Petrenko’s Easy to Digest Shostakovich

Review by: David Hurwitz


Artistic Quality: 9

Sound Quality: 8

There are some pieces for which you want to have a score handy if you’re going to listen to them at all. Shostakovich’s Second Symphony certainly is one of them. Sure, there may be some listeners who come home from a tough day at work, put the kids to bed, and decide to relax to the dulcet strains of this piece, but I suspect that they are few and far between. Vasily Petrenko makes the piece remarkably palatable, taking some liberties with dynamics (the brass aren’t overbearing at climaxes, the violas don’t make much of their diminuendo from fortissimo after the insane central fugato, and as in most versions there’s no siren), and the choral finale is really pretty enjoyable. He actually succeeds in making the dawn of the Socialist Realist paradise kind of plausible. It’s all over in a zippy and energetic 18 minutes, and you might even want to repeat the experience now and again.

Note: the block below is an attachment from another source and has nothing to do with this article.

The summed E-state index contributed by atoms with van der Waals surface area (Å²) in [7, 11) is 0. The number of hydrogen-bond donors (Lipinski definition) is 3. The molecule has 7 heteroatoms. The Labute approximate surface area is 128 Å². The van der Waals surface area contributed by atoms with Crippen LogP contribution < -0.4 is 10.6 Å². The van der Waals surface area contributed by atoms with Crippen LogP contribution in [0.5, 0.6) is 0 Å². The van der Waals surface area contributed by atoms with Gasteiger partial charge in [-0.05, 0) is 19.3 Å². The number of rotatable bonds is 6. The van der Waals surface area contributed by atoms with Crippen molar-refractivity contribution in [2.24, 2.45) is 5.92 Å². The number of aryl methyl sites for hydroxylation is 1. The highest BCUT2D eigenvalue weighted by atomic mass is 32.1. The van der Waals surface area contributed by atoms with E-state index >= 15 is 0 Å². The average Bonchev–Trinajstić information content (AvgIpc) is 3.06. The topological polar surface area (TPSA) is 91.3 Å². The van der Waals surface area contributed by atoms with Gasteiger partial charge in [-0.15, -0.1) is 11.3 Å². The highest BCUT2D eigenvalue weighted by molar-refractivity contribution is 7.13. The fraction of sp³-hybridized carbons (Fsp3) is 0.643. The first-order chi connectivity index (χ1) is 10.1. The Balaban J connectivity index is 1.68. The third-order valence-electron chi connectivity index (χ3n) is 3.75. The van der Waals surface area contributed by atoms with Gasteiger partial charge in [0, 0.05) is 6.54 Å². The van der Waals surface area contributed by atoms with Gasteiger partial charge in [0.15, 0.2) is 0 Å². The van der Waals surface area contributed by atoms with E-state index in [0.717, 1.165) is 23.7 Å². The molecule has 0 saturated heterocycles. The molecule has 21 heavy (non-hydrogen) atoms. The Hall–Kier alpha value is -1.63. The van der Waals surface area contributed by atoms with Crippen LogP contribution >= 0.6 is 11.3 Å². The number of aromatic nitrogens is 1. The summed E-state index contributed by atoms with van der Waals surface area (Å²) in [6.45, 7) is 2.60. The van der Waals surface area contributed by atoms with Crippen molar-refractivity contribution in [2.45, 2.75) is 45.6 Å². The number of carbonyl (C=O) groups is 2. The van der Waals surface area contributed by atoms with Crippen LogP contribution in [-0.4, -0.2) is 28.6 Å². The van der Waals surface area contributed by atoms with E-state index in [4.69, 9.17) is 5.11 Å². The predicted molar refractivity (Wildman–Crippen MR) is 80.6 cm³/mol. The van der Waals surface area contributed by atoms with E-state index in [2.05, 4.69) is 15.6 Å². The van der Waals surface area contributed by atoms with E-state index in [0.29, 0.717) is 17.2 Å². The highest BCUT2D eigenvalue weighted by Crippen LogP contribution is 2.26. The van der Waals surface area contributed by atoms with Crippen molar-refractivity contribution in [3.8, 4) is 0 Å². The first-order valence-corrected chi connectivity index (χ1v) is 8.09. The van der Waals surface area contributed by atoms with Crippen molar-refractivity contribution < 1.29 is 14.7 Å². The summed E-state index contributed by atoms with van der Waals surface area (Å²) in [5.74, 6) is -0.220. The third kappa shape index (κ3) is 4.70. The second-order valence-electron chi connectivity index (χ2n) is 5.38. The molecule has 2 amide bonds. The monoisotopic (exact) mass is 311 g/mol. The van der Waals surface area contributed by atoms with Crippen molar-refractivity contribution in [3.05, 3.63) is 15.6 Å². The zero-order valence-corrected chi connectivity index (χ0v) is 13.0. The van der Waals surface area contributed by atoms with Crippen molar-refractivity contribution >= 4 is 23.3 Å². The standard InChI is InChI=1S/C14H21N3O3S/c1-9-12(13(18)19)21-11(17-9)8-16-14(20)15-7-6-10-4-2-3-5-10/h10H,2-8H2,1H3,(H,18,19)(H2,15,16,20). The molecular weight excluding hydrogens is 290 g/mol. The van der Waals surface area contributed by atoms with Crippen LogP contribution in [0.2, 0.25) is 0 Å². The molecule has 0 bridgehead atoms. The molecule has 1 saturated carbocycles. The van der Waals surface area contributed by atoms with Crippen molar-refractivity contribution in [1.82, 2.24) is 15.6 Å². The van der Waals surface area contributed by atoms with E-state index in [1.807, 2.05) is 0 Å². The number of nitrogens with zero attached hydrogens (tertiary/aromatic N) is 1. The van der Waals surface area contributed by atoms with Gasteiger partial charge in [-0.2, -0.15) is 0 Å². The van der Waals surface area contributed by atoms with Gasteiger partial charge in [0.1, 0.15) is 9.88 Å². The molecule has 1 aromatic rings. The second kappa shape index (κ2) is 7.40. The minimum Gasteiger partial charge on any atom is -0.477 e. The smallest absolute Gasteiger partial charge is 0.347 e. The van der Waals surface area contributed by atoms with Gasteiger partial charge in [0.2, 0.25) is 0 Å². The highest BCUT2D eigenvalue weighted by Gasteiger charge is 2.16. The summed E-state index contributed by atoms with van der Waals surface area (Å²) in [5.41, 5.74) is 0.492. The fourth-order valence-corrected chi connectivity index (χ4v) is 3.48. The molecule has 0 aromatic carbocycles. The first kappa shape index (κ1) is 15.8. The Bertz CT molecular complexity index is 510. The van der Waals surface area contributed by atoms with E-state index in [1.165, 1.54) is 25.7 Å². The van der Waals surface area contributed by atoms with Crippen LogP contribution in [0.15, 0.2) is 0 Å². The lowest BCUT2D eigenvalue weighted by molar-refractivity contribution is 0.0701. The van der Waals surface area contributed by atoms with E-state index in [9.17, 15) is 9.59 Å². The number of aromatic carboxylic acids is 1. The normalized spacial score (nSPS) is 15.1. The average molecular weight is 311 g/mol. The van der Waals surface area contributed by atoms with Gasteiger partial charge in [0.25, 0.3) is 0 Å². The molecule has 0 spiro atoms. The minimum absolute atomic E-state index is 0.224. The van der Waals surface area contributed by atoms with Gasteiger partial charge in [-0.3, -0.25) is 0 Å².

The Fifteenth Symphony is another matter entirely, of course, and here Petrenko also has individual things to say. This is not the usual sort of wrist-slitting, world-weary essay in despair that we so often hear and (let’s face it) enjoy. Of course these emotions are very much built into the score, but Petrenko’s bold attack on the opening movement and very swift account of the scherzo produces a reading of high contrasts, strong in biting wit. Even the finale moves purposefully. Some listeners will object to the conductor’s determination to downplay the darkness, but this is certainly a valid view of the work. The engineering, especially in the Fifteenth Symphony, is surprisingly low level, which robs the climaxes in the slow movement and finale of some of their impact. This isn’t a high point in Petrenko’s excellent ongoing Shostakovich cycle, but it’s still quite good.

Buy Now from Arkiv Music

Recording Details:

Reference Recording: Symphony No. 15: Sanderling (Berlin Classics)

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